Will Community Supports for Family Caregivers Survive?

Editor’s note (Feb. 2, 2012): There is a petition against the proposed cuts to the California Caregiver Resource Centers. You can view and sign the petition here: http://www.change.org/petitions/dont-balance-californias-budget-on-the-backs-of-family-caregivers

April 7, 2011

Total dollar valuation of unpaid services family caregivers provide in state: 48 billion
Total dollar amount of state funds for family caregivers: 2.9 million
Total public investment per 4 million family caregivers in state: 72 cents
Total value of family caregivers to their families and society: priceless

Thirty years ago, California was the first state to recognize the contributions and challenges facing family caregivers in landmark legislation. As a result, the state developed a systematic response to families that was grounded in the latest evidence-based practices and recommendations from model programs from around the country. The California Caregiver Resource Centers were seen as a model for other states and the extensive data collected and analyzed on caregivers showed improvement for families and those they cared for. Wherever you lived in the state, you had access to well-trained staff ready to handle life’s emergencies and the day-to-day challenges faced by caregivers of adults with Alzheimer’s disease, stroke, head injury, Parkinson’s and other cognitive impairments.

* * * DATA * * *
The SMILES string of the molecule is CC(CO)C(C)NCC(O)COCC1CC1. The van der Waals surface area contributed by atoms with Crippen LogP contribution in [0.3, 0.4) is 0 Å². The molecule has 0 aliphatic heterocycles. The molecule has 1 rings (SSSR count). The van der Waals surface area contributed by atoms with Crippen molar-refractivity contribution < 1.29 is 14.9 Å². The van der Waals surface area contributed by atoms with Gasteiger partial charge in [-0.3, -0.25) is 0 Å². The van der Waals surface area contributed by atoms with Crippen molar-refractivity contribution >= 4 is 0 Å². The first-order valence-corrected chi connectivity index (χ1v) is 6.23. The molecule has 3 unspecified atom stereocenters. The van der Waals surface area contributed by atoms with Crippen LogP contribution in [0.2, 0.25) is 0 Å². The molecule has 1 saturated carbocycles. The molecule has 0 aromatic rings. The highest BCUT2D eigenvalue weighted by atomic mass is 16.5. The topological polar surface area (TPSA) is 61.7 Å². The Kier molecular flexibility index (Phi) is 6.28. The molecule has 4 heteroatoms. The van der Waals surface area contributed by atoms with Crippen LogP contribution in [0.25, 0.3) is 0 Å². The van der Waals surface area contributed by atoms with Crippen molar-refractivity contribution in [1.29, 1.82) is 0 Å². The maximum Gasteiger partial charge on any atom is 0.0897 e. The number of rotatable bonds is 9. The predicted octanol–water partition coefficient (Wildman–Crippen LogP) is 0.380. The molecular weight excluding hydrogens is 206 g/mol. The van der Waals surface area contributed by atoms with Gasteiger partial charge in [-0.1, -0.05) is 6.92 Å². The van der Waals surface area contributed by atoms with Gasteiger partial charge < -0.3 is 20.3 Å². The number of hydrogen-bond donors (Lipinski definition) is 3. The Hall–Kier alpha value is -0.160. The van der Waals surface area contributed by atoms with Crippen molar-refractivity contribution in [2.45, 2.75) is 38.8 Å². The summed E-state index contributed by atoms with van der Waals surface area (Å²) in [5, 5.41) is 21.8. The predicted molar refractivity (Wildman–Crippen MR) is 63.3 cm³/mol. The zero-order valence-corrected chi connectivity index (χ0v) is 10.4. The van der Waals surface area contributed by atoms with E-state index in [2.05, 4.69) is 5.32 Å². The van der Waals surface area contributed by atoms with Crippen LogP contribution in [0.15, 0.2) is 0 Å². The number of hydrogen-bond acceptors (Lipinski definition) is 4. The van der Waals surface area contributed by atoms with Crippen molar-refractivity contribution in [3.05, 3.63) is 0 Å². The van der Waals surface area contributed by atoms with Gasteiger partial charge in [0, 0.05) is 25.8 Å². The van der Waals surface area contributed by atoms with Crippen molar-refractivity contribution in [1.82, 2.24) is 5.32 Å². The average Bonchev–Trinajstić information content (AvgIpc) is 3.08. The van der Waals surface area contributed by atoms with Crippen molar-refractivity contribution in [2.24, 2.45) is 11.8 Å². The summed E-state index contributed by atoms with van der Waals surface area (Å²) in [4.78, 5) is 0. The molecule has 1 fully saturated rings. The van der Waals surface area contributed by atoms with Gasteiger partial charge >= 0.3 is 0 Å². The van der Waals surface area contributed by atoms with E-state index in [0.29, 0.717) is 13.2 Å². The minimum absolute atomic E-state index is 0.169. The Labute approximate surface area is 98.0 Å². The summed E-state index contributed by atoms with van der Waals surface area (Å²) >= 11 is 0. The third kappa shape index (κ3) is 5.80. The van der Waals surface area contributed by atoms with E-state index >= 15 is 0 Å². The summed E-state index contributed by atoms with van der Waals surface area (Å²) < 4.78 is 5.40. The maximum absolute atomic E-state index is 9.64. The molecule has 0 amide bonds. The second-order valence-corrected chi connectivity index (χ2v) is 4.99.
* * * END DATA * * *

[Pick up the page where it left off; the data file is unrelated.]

Now this support may well disappear in this next budget cycle unless the gap is closed with extension of current taxes and fees that are proposed for a vote by all Californians. In a letter to Senator Mark Leno (February 10, 2011), the Legislative Analyst Office offers a view of what might be cut to make up the 13.5 billion dollar difference between what has already been cut in the Governor’s budget proposal and what might be cut if these current taxes are not extended.

In this proposed scenario, the Caregiver Resource Centers are eliminated along with:

• Adult Protective Services program (for protection of frail older adults in cases of physical and financial abuse)